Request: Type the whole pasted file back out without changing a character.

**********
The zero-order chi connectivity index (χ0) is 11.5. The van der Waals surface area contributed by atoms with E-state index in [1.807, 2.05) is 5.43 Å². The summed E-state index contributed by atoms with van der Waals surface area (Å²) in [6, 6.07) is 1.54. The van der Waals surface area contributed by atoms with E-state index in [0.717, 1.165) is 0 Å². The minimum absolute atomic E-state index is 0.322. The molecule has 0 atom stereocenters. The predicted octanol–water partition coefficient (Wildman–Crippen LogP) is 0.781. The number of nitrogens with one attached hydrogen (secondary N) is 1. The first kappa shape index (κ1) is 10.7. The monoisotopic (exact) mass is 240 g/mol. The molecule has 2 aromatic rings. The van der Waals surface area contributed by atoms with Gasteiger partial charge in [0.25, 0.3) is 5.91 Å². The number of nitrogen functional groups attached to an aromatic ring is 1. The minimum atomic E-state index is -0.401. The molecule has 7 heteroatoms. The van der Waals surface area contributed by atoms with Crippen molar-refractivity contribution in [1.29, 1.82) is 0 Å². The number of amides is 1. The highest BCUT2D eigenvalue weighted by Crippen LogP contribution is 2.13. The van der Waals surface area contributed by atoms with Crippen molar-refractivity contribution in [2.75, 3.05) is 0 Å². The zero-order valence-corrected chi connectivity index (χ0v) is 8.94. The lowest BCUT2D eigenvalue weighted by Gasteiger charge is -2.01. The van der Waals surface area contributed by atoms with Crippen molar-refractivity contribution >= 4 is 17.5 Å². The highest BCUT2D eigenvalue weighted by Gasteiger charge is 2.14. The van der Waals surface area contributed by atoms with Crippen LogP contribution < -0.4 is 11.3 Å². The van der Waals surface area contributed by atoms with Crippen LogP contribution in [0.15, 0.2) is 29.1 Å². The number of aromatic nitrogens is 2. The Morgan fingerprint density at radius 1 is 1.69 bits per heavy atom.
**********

The zero-order chi connectivity index (χ0) is 11.5. The van der Waals surface area contributed by atoms with E-state index in [1.807, 2.05) is 5.43 Å². The summed E-state index contributed by atoms with van der Waals surface area (Å²) in [6, 6.07) is 1.54. The van der Waals surface area contributed by atoms with E-state index in [0.717, 1.165) is 0 Å². The minimum absolute atomic E-state index is 0.322. The molecule has 0 atom stereocenters. The predicted octanol–water partition coefficient (Wildman–Crippen LogP) is 0.781. The number of nitrogens with one attached hydrogen (secondary N) is 1. The first kappa shape index (κ1) is 10.7. The monoisotopic (exact) mass is 240 g/mol. The molecule has 2 aromatic rings. The van der Waals surface area contributed by atoms with Gasteiger partial charge in [0.25, 0.3) is 5.91 Å². The number of nitrogen functional groups attached to an aromatic ring is 1. The minimum atomic E-state index is -0.401. The molecule has 7 heteroatoms. The van der Waals surface area contributed by atoms with Crippen molar-refractivity contribution in [1.29, 1.82) is 0 Å². The number of amides is 1. The highest BCUT2D eigenvalue weighted by Crippen LogP contribution is 2.13. The van der Waals surface area contributed by atoms with Crippen molar-refractivity contribution in [2.75, 3.05) is 0 Å². The zero-order valence-corrected chi connectivity index (χ0v) is 8.94. The lowest BCUT2D eigenvalue weighted by Gasteiger charge is -2.01. The van der Waals surface area contributed by atoms with Crippen molar-refractivity contribution >= 4 is 17.5 Å². The highest BCUT2D eigenvalue weighted by Gasteiger charge is 2.14. The van der Waals surface area contributed by atoms with Crippen LogP contribution < -0.4 is 11.3 Å². The van der Waals surface area contributed by atoms with Crippen LogP contribution in [0.15, 0.2) is 29.1 Å². The number of aromatic nitrogens is 2. The Morgan fingerprint density at radius 1 is 1.69 bits per heavy atom.